David Bourget (Western Ontario)
David Chalmers (ANU, NYU)
Rafael De Clercq
Ezio Di Nucci
Jack Alan Reynolds
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Philosophical Explorations 10 (1):77 – 84 (2007)
Ju¨rgen Habermas has a familiar style of compatibilism to offer, according to which a person has free will insofar as that person responds appropriately to her reasons. But because of the ways in which Habermas understands reasons and causes, he sees a special objection to his style of compatibilism: it is not clear that our reasons can suitably cause our responses. This objection, however, takes us out of the realm of free will and into the realm of mental causation. In this response to Habermas, I focus on the details of his style of compatibilism. I suggest that, while the basic picture is appealing, three key details of it are problematic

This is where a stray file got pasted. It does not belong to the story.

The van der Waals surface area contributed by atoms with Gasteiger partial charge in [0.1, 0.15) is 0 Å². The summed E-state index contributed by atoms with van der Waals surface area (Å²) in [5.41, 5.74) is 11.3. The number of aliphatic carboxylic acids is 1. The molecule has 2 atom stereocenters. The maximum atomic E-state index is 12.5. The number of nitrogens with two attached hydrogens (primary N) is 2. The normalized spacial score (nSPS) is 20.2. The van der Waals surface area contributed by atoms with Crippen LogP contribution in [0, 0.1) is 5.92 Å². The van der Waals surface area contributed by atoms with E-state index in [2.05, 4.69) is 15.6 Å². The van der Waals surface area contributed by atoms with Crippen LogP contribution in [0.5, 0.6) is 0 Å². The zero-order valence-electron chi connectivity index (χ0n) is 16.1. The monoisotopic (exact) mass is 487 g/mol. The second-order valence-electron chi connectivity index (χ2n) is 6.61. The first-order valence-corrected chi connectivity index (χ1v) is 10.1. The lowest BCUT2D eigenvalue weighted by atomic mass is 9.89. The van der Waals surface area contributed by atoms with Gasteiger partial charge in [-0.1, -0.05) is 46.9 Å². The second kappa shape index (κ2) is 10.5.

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References found in this work BETA
John Martin Fischer & Mark Ravizza (1998). Responsibility and Control: A Theory of Moral Responsibility. Cambridge University Press.
Harry G. Frankfurt (1988). The Importance of What We Care About: Philosophical Essays. Cambridge University Press.
Nomy Arpaly (2003). Unprincipled Virtue: An Inquiry Into Moral Agency. Oxford University Press.
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